Giovanni Palatucci was born in 1909 in Montella, province of Avellino in the Campania region, Italy.
He grew up in a family of Theologians. Two uncles, heads of Franciscan monasteries in Puglia and Naples, were important role models in his youth. But it was another uncle, Giuseppe Maria Palatucci, the Bishop of Campania, who would help Giovanni free Jews from northern Italy, occupied by the Nazis, sending them to the safe zones of the south.
Once Giovanni finished his basic studies and the military service, he went to the Turin University where he graduated in laws in 1932. In 1935 he became an attorney and shortly after he went to Rome where he took a course that would qualify him as inspector at the ministry of public administration. In 1937 he was sent to Fiume, a city in northern Italy, that nowadays is part of Croatia, where he was put in charge of the department of foreigners.
When Benito Mussolini was appointed Prime Minister in 1922, the Italian fascist party was not practicing anti-Semite policies. This changed in 1938, when the government of the “Duce” gave in to the Nazi pressure and decreed a series of anti-Semite laws that included the confinement of foreign Jewish refugees in reclusion camps.
“They want to make us believe that the heart is just a muscle, to prevent us from doing what our hearts and religion tell us to do”, said Palatucci referring to these laws.
One of the largest camps was located in Campania, where Giovanni’s uncle was the Bishop.
Palatucci´s work consisted in editing the necessary residence papers requested by law for the refugees. He silently started to falsify documents and visas. When Palatucci ”officially deported” Jews, he arranged that they were sent to Campania, by telling ”his” refugees to contact his uncle, who would offer them the greatest assistance possible.
By this time Giovanni sent a setter to his parents in which he said ”I have the possibility to do something good and people is really grateful for this. As a reward for my actions, I receive their sincere gratitude.”
After Mussolini’s imprisonment in 1943, the German forces occupied northern Italy, turning the situation in Fiume of growing danger for Palatucci and deadly for 3,500 Jews who were there.
In February 1943, Palatucci became the Fiume chief of police and thus he was able to continue his secret work. Instead of giving the Germans information about ”foreigners” to be deported, he destroyed the files. When he learnt about the Nazi plans, he warned people in time, most of the times providing them with false documents and money to run away.
In June 1943, High German officers inspected Giovanni’s department, looking for information about Jewish residents but the only list they could find belonged to people who had left Italy long ago. From that moment onwards, the relation between Palatucci and his superiors became very dangerous.
A close friend, the Swiss ambassador to Trieste, offered Palatucci a safe ticket to Switzerland. He accepted his friend’s generous offer but he sent his fiancée, a young Jewish lady, instead. There, she spent the war and nowadays she lives in Israel.
On September 13, 1944 Giovanni Palatucci was arrested by the Gestapo, accused with conspiracy and sent to the Trieste Prison, where he was condemned to death. However, his sentence was commuted and on October 22 he was transferred to the extermination camp of Dachau. His prisoner number was 117.826.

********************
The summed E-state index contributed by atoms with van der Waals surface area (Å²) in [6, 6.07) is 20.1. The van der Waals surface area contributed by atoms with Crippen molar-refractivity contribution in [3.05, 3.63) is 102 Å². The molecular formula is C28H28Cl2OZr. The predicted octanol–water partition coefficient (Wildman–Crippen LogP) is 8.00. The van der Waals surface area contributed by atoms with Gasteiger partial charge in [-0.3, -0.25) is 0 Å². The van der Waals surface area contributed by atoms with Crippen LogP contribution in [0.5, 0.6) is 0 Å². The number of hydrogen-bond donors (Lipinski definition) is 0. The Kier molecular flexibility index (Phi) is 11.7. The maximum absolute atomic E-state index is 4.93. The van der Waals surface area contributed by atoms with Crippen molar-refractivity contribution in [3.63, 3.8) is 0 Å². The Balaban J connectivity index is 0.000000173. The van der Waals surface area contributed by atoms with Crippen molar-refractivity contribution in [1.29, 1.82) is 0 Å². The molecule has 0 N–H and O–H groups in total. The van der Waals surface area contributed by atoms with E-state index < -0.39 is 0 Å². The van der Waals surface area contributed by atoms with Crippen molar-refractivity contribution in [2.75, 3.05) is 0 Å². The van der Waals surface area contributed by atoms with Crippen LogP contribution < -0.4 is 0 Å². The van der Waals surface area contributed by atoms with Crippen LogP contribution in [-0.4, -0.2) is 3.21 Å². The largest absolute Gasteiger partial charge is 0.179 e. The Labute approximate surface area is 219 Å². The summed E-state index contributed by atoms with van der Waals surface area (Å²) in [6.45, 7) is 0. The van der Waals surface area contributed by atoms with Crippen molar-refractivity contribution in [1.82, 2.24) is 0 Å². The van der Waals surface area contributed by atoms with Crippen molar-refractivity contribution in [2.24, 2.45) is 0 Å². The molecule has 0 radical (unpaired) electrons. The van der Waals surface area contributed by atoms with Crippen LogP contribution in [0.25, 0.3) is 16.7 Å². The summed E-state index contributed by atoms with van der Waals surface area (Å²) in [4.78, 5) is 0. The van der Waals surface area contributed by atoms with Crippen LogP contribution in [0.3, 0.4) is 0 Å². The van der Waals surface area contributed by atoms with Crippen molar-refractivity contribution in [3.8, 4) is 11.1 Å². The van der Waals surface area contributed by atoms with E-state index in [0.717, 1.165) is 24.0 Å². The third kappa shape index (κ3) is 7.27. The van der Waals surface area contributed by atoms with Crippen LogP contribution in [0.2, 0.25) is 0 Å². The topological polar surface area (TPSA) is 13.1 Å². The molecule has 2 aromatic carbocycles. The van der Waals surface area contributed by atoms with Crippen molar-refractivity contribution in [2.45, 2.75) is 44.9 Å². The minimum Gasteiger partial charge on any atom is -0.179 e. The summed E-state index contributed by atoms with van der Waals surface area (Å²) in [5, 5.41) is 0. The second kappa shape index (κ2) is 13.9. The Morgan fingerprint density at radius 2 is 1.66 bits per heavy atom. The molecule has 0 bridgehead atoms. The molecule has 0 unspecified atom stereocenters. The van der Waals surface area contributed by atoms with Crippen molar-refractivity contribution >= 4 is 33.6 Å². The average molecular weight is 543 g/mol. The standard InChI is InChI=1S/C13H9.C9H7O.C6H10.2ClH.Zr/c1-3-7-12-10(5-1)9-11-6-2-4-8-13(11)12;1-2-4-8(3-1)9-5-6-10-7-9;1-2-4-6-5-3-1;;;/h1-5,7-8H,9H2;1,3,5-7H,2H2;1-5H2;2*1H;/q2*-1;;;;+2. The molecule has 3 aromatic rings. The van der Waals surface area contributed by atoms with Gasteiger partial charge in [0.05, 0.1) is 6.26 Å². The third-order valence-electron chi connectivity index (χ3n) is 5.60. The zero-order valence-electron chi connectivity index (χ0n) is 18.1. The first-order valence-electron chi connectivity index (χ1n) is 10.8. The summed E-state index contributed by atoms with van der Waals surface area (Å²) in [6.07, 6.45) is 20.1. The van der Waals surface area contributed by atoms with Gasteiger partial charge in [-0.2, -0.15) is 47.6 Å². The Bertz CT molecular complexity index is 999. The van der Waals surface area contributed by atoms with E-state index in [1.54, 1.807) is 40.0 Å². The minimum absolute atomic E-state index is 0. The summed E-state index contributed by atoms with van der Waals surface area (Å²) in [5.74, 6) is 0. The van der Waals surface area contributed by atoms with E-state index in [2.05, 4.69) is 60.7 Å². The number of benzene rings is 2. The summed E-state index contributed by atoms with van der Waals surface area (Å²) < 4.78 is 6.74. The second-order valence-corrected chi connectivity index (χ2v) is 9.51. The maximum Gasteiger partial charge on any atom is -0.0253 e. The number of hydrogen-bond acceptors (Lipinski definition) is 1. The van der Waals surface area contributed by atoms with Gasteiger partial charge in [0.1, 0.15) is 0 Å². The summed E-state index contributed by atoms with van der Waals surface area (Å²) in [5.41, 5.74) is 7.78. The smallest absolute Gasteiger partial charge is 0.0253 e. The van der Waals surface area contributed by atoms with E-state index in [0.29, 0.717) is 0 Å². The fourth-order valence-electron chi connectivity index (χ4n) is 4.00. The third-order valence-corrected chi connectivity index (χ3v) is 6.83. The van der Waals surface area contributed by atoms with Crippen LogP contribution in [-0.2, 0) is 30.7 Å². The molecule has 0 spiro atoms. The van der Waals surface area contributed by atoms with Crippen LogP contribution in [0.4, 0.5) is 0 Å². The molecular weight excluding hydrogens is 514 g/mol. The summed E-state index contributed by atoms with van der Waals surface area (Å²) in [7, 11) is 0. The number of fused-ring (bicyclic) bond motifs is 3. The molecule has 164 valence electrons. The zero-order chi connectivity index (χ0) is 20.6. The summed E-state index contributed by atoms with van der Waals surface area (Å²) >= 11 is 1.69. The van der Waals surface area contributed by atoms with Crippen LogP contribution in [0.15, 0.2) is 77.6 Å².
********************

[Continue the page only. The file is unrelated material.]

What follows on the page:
He died on February 10, 1945, weeks before it was released by the allies on April 29, 1945. Some say that he died of malnutrition and others declared that he was shot. He was only 36 years old.
On October 2002, the Pope’s vicar in Rome, Father Gianfranco Zuncheddu, opened the cause of Palatucci´s beatification. The process took place in Rome because most of the documents related to Palatucci are in the Ministry of Interior and many of the witnesses are Italians.
“He was interested in marginalized people, political refugees, Jews, everyone”, Father Zuncheddu explained, also police chaplain.
Giovanni Palatucci “went beyond command: he loved his neighbor more than himself”, survivor Roszi Neumann said before the commission that started the cause of beatification.
The police department has carried out most of the historical research for the cause of beatification. According to Father Albero Alberti, police chaplain and national coordinator for the spiritual care of the Italian police personnel, ”An association was formed around Palatucci´s by his friends and former policemen.”
When the RAI TV show “Senza confini” was presented, with some scenes filmed at the Rome Superior Institute of Police Department, important directors of the TV station, as well as the Chief Rabbi of Rome Elio Toaff and Amos Luzzatto, president of the Group of Italian Jewish Communities were present.
”There are two kind of heroism, the one that arises from a unexpected need or impulse, and Palatucci´s: an everyday heroism, that repeats and confirms itself to the certainty of danger to which it risks. The chief of police could not have ignored the risk and: he was too involved in the security mechanism not to realize. He acted knowing that he was heading to his own sacrifice; for him, it was a merit to give his life for just one man”, Luzzatto said.
In 1953, the city of Ramat Gan, near Tel Aviv, paid honor to Palatucci by giving his name to a street. During the occasion 36 trees were planted, one for each year of Giovanni’s life.
On April 17, 1955, the Group of Italian Jewish Communities posthumously awarded Palatucci with a gold medal.
His family worked through the years to keep his story alive.
Michele Bianco and Antonio De Simone Palatucci wrote the book “Giovanni Palatucci, Un olocausto nella Shoáh”.
In many Italian cities, among them Milan, Turin, Salerno, Trieste, Avellino and Rome, squares and public promenades carry the name of Giovanni Palatucci.
* Baruch Tenembaum is Founder of The International Raoul Wallenberg Foundation